A Goddess is a female deity. In some cultures Goddesses are associated with Earth, motherhood, love, and the household. In other cultures, Goddesses also rule over war, death, and destruction as well as healing. They can be figureheads of religions and can be accessed in modern times by religious statues.
In some religions, a sacred feminine archetype can occupy a very central place in prayer and worship. In Hinduism, Sacred Feminine or Shaktism is one of the three major Hindu denominations of worship along with Vishnu and Shiva. In Tibetan Buddhism, the highest achievement any person can achieve is to become like the "great" female Buddhas (e.g. Arya Tara) who are depicted as being supreme protectors, fearless and filled with compassion for all beings.
The primacy of a monotheistic or near-monotheistic "Great Goddess" is advocated by some modern matriarchists as a female version of, preceding, or analogue to, the Abrahamic God associated with the historical rise of monotheism in the Mediterranean Axis Age.
Some currents of Neopaganism, in particular Wicca, have a bitheistic concept of a single Goddess and a single God, who in hieros gamos represent a united whole. Polytheistic reconstructionists focus on reconstructing polytheistic religions, including the various goddesses and figures associated with indigenous cultures.
The noun goddess is a secondary formation, combining the Germanic god with the Latinate -ess suffix. It is first attested in Middle English, from about 1350.
Other articles related to "goddess":
... Mesopotamian god Enki Alalus - primordial entity Arinna - sun goddess and consort of Tarhunt Arinniti - sun goddess, possibly another name for Arinna ... Arma - minor moon god Aruna, god of the sea and son of Kamrusepa Aserdus - goddess of fertility and wife of Elkunirsa Elkunirsa - creator god and husband of Aserdus ... Halki - god of grain Hannahannah - mother goddess Hanwasuit - goddess of sovereignty Hapantali - pastors goddess Hasameli - god of metalworkers and ...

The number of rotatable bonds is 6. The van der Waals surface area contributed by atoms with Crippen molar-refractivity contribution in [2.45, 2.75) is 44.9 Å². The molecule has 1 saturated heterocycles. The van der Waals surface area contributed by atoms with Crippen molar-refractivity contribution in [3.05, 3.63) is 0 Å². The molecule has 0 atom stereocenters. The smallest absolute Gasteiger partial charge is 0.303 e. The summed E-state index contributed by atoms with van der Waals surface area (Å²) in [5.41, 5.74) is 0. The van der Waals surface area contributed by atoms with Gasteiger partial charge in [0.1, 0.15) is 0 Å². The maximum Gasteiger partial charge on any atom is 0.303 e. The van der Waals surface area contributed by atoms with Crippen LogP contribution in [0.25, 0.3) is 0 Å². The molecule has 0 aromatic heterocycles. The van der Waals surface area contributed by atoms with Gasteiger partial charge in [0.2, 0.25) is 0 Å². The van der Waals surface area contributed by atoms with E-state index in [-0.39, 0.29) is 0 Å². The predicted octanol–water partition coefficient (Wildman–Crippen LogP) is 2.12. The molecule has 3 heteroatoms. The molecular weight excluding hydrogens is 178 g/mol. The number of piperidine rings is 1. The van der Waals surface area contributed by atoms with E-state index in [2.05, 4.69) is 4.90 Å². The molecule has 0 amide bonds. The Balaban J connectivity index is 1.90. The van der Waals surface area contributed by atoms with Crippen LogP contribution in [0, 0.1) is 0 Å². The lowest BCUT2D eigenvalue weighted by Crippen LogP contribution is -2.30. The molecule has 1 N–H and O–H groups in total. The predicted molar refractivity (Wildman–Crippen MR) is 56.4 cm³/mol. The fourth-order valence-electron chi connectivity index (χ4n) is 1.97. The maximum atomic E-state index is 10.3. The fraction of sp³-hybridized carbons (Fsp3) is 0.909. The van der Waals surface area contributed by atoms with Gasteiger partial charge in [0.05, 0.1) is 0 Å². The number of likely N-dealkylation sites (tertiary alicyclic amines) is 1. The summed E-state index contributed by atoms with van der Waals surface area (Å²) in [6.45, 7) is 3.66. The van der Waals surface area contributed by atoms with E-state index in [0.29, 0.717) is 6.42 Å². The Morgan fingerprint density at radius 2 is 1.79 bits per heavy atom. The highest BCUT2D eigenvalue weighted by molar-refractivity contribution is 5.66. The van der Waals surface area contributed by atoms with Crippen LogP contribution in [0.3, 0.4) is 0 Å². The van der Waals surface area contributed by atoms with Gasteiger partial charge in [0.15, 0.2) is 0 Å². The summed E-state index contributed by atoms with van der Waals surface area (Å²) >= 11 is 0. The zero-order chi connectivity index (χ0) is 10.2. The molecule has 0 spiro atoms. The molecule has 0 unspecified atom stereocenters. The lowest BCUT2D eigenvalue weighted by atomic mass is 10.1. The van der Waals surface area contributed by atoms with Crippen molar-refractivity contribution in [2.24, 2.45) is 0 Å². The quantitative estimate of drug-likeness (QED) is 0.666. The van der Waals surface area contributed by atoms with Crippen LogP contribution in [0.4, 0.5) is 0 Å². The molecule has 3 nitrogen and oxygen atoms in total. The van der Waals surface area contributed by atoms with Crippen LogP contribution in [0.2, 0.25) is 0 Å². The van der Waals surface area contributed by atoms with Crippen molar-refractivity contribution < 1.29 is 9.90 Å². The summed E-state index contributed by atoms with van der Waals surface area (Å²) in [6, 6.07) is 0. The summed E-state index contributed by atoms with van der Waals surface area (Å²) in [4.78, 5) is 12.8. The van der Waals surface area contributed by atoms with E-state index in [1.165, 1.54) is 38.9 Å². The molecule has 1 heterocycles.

... The term "goddess" has also been adapted to poetic and secular use as a complimentary description of a non-mythological woman ... including Demetrius to Helena in A Midsummer Night's Dream ("O Helen, goddess, nymph, perfect, divine!"), Berowne to Rosaline in Love's Labour's Lost ("A woman I ... Pisanio also compares Imogen to a goddess to describe her composure under duress in Cymbeline ...
... In Ireland, there are numerous holy wells dedicated to the goddess Brighid ... At Bath Minerva was identified with the goddess Sulis, whose cult there centred on the thermal springs ... Fand, her sister Lí Ban, and the mother-goddess of the Fomorians, Domnu ...
... in the earliest media as a heroic "warrior goddess," a capable female fighter—one imbued with the spirits of great warriors of the past—who roams ... years earlier, Skeletor captured the Goddess (a.k.a ... the child as an evil version of the Goddess ...
... Ashima was a West Semitic goddess of fate related to the Akkadian goddess Shimti ("fate"), who was a goddess in her own right but also a title of ... fate, Ashima was cognate with the South Semitic goddess Manathu (or Manat) whose name meant "the measurer, fate, or portion" who was worshiped by the Nabataean peoples of Jordan and ... (In the same way, the name of the goddess Asherah appears in alternate verses with Elath to indicate that both names refer to the same goddess) ...
Famous quotes containing the word goddess:
“Teenage girls are extremists who see the world in black-and- white terms, missing shades of gray. Life is either marvelous or not worth living. School is either pure torment or is going fantastically. Other people are either great or horrible, and they themselves are wonderful or pathetic failures. One day a girl will refer to herself as the goddess of social life and the next day shell regret that shes the ultimate in nerdosity.”
—Mary Pipher (20th century)
“Vulgarity is, in reality, nothing but a modern, chic, pert descendant of the goddess Dullness.”
—Dame Edith Sitwell (18871964)
“The Minoan Snake Goddess is flanked by a Chardin still-life, somber
and tranquil, and by Mohammedan angels
brilliantly clothed and with multicolored wings....”
—Denise Levertov (b. 1923)